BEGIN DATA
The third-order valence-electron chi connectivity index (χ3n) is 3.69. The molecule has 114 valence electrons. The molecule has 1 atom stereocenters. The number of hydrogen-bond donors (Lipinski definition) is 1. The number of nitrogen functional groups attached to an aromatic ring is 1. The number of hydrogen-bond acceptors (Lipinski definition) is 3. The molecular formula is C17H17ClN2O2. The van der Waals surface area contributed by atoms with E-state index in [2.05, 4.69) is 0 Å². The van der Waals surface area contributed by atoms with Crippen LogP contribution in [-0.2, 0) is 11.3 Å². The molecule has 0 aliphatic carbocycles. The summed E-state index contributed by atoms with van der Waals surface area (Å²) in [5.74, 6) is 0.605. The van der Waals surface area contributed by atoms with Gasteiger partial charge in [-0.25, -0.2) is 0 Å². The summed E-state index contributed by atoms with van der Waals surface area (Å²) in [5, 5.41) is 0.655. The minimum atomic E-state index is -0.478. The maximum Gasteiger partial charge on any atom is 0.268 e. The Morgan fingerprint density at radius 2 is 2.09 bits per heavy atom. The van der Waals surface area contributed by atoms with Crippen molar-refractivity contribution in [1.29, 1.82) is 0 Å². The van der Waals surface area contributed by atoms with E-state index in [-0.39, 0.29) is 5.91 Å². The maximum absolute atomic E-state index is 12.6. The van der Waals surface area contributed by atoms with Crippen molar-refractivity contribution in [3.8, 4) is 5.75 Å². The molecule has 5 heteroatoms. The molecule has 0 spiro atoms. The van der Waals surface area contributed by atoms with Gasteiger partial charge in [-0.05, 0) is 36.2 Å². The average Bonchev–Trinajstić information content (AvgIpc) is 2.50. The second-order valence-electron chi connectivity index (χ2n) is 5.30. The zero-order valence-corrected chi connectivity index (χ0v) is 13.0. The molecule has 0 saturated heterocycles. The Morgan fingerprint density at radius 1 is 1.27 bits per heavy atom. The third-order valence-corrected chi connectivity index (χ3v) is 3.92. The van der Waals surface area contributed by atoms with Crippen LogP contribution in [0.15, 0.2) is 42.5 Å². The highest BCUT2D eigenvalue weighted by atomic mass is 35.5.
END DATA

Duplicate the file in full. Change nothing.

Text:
The third-order valence-electron chi connectivity index (χ3n) is 3.69. The molecule has 114 valence electrons. The molecule has 1 atom stereocenters. The number of hydrogen-bond donors (Lipinski definition) is 1. The number of nitrogen functional groups attached to an aromatic ring is 1. The number of hydrogen-bond acceptors (Lipinski definition) is 3. The molecular formula is C17H17ClN2O2. The van der Waals surface area contributed by atoms with E-state index in [2.05, 4.69) is 0 Å². The van der Waals surface area contributed by atoms with Crippen LogP contribution in [-0.2, 0) is 11.3 Å². The molecule has 0 aliphatic carbocycles. The summed E-state index contributed by atoms with van der Waals surface area (Å²) in [5.74, 6) is 0.605. The van der Waals surface area contributed by atoms with Gasteiger partial charge in [-0.25, -0.2) is 0 Å². The summed E-state index contributed by atoms with van der Waals surface area (Å²) in [5, 5.41) is 0.655. The minimum atomic E-state index is -0.478. The maximum Gasteiger partial charge on any atom is 0.268 e. The Morgan fingerprint density at radius 2 is 2.09 bits per heavy atom. The van der Waals surface area contributed by atoms with Crippen molar-refractivity contribution in [1.29, 1.82) is 0 Å². The van der Waals surface area contributed by atoms with E-state index in [-0.39, 0.29) is 5.91 Å². The maximum absolute atomic E-state index is 12.6. The van der Waals surface area contributed by atoms with Crippen molar-refractivity contribution in [3.8, 4) is 5.75 Å². The molecule has 5 heteroatoms. The molecule has 0 spiro atoms. The van der Waals surface area contributed by atoms with Gasteiger partial charge in [-0.05, 0) is 36.2 Å². The average Bonchev–Trinajstić information content (AvgIpc) is 2.50. The second-order valence-electron chi connectivity index (χ2n) is 5.30. The zero-order valence-corrected chi connectivity index (χ0v) is 13.0. The molecule has 0 saturated heterocycles. The Morgan fingerprint density at radius 1 is 1.27 bits per heavy atom. The third-order valence-corrected chi connectivity index (χ3v) is 3.92. The van der Waals surface area contributed by atoms with Crippen LogP contribution in [0.15, 0.2) is 42.5 Å². The highest BCUT2D eigenvalue weighted by atomic mass is 35.5.